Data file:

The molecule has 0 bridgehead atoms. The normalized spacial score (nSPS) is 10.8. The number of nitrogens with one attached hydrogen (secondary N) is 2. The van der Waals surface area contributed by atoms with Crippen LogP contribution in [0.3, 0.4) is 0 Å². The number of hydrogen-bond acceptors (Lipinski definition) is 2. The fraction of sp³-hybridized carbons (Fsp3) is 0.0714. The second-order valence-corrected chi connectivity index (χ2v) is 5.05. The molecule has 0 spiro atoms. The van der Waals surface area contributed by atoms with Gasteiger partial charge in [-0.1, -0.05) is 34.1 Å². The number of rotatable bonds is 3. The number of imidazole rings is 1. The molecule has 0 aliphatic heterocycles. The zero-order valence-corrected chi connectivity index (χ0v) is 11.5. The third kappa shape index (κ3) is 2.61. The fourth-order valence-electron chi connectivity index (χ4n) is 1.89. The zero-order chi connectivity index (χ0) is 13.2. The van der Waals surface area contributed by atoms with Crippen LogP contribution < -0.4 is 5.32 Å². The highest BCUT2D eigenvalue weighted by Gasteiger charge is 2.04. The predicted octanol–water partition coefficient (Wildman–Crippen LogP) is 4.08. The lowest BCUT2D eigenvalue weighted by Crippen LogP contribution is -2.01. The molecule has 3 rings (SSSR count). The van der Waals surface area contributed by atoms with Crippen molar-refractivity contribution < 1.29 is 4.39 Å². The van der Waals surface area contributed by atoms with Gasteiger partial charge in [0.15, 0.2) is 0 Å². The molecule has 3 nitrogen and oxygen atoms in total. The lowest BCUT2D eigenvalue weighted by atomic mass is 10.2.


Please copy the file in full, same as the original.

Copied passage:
The molecule has 0 bridgehead atoms. The normalized spacial score (nSPS) is 10.8. The number of nitrogens with one attached hydrogen (secondary N) is 2. The van der Waals surface area contributed by atoms with Crippen LogP contribution in [0.3, 0.4) is 0 Å². The number of hydrogen-bond acceptors (Lipinski definition) is 2. The fraction of sp³-hybridized carbons (Fsp3) is 0.0714. The second-order valence-corrected chi connectivity index (χ2v) is 5.05. The molecule has 0 spiro atoms. The van der Waals surface area contributed by atoms with Gasteiger partial charge in [-0.1, -0.05) is 34.1 Å². The number of rotatable bonds is 3. The number of imidazole rings is 1. The molecule has 0 aliphatic heterocycles. The zero-order valence-corrected chi connectivity index (χ0v) is 11.5. The third kappa shape index (κ3) is 2.61. The fourth-order valence-electron chi connectivity index (χ4n) is 1.89. The zero-order chi connectivity index (χ0) is 13.2. The van der Waals surface area contributed by atoms with Crippen LogP contribution < -0.4 is 5.32 Å². The highest BCUT2D eigenvalue weighted by Gasteiger charge is 2.04. The predicted octanol–water partition coefficient (Wildman–Crippen LogP) is 4.08. The lowest BCUT2D eigenvalue weighted by Crippen LogP contribution is -2.01. The molecule has 3 rings (SSSR count). The van der Waals surface area contributed by atoms with Crippen molar-refractivity contribution < 1.29 is 4.39 Å². The van der Waals surface area contributed by atoms with Gasteiger partial charge in [0.15, 0.2) is 0 Å². The molecule has 3 nitrogen and oxygen atoms in total. The lowest BCUT2D eigenvalue weighted by atomic mass is 10.2.